My friend Ian passed away yesterday, but he died a long time ago, a victim of the great god alcohol. While I honor him for the wonderful person he was, my thoughts are more with the people he harmed terribly, recklessly and needlessly.
That would include his wonderful children and their wonderful moms, his wonderful mother and father, and many others. I say this because I know that Ian in his right mind would want me to speak the truth.
He was my friend since the sixth grade. We spent hours playing pool on a warped table with a single record: Highway 61 Revisited: “They’re selling postcards of the hanging. They’re painting the passports brown…”
We were both in the Peter Pan generation, so I guess you could say we failed to grow up together. I guess we knew each other about as well as any two people ever did.
He was brilliant and superbly fit and beautiful. Women said he looked like a Greek god. On top of that, he was rich. And his sense of humor was exquisite. You know those people you want to send a really good joke to? Ian was one of those people. We had many a great laugh.
I’ll put the rest of this together somewhere else, but fast forward many years — kids, marriages, etc. and I get a call from Ian.
How’s it going, I ask, and he says not so good. How’s Spence, I say — his wife — and he says she keeps forty-fiving him.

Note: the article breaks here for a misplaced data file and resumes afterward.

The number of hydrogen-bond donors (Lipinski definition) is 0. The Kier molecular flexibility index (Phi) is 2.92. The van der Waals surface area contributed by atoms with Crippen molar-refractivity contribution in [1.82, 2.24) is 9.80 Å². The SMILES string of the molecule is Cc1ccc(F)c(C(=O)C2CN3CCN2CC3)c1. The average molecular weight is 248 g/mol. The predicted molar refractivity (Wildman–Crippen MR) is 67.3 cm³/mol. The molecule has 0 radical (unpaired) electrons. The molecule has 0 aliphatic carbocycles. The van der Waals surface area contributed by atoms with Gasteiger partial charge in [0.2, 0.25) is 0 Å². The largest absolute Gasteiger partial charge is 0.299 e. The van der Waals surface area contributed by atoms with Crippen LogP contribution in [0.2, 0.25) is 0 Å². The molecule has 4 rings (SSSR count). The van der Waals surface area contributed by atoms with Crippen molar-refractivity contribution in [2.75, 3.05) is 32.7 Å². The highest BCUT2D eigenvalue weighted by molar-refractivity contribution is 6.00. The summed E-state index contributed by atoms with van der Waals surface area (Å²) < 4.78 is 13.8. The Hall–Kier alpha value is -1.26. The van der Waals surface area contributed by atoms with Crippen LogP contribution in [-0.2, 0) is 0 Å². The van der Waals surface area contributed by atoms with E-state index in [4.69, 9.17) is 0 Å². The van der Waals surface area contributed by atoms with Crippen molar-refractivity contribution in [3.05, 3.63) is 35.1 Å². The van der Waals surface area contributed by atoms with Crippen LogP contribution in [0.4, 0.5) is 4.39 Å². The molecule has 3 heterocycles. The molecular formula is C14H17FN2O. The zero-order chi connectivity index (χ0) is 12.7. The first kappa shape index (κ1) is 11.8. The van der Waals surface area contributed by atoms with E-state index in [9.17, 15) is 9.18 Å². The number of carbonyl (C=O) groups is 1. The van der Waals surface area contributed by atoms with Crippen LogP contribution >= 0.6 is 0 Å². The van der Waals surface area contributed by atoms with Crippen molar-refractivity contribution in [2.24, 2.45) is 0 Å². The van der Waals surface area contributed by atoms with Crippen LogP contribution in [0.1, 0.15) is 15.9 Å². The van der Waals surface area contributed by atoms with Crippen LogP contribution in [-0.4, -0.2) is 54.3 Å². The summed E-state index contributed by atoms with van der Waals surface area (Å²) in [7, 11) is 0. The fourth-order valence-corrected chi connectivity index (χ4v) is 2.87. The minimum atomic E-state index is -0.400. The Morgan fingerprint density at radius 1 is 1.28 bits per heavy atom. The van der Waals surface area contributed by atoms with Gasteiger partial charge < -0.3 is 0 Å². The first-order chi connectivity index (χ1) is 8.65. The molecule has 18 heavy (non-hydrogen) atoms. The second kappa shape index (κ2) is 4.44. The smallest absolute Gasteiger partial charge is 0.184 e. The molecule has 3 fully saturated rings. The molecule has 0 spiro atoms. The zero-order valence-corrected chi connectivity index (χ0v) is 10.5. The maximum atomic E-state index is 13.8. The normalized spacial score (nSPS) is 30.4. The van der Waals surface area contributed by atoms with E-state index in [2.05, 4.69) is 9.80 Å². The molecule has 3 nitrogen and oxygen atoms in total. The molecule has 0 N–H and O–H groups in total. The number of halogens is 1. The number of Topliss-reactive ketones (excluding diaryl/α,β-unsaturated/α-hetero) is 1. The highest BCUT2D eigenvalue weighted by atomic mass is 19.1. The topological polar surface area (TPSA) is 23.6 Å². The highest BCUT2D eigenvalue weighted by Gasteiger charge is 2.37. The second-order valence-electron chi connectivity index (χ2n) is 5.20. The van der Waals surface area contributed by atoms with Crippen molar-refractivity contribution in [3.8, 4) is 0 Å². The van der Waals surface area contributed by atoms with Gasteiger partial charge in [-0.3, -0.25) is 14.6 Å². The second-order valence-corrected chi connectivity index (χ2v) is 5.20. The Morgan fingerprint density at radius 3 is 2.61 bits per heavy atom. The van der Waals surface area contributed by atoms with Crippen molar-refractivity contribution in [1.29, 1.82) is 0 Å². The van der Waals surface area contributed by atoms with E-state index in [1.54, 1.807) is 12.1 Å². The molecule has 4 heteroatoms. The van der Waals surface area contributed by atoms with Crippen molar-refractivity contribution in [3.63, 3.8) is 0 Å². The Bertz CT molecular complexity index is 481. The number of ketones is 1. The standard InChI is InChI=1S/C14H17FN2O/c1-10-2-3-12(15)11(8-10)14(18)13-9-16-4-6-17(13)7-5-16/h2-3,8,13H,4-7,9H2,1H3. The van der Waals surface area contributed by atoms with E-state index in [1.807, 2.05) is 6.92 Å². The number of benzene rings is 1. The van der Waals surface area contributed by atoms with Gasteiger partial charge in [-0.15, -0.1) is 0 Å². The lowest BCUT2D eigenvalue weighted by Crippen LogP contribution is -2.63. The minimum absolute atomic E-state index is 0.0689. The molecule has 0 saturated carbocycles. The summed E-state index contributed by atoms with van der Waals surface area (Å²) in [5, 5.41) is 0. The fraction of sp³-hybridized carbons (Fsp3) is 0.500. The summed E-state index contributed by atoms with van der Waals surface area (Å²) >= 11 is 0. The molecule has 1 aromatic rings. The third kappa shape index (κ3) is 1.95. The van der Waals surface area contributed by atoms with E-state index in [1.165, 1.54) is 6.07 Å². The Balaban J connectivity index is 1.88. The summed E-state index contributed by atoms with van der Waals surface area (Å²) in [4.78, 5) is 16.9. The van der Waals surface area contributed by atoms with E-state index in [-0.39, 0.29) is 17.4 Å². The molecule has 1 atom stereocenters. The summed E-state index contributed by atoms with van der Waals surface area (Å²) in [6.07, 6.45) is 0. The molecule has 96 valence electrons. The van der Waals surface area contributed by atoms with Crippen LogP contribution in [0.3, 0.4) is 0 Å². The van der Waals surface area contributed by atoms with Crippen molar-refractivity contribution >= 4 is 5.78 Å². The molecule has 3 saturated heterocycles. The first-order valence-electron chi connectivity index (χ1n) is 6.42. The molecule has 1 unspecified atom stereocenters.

I say well sixty-nining is good, but forty-fiving sounds bad, and he says yea, that means getting committed for 45 days.
Prior to this, I should say, Ian had drunk himself into the hospital when his liver got so enlarged that it was rubbing against… never mind. I had said to Spence, with whom Ian had just had a son, that if Ian were in his right mind he would say what I was saying and that was that the marriage vows do not include sticking around with someone drinking himself to death.
So back to the phone call. Ian says, “My mother was here.”
I say, “Oh, Yeah?”
He says, “Yeah. She said I love drinking more than I love my wife. More than I love my kids.”
“mmmm” I say.
So he continues “I said, ‘Why don’t you die? You’re seventy-six years old. Why don’t you die?'”
That’s what he said to his mother. I realized I wasn’t talking to Ian, but to the great god alcohol, who had conquered his soul. Ian went through a lot of incarceration and a lot of treatment after that. Whenever he got arrested he always added an assault and battery on a police officer. He just couldn’t help it.
He would call me from time to time, and I hope to tell you all about that somewhere else as well, if you’re interested. It twisted me around some just hearing about it. But right up to the end, for him it was, “Why are they doing this to me?” He was just so proud and so stubborn that he couldn’t be cured.
The lesson I hope anyone who reads this will take away is this: Alcohol is an enormous, demonic force that no one — not even a mighty, brilliant force of nature like Ian — can deal with by themselves. Whether it’s you or someone near you, you need help from people who know how to help, and they are all around you. All you have to do is reach out.
But you have to reach out. If you tackle it yourself, you’ll just find yourself circling the drain. My friend couldn’t be helped because he refused to believe that he was just like everyone else.
Ian is one of many millions of beautiful souls destroyed by alcohol. Don’t be one. And don’t let anyone else be one. And if you’re dealing with this enormous, demonic force, don’t be so stubborn and pigheaded that you can’t get help.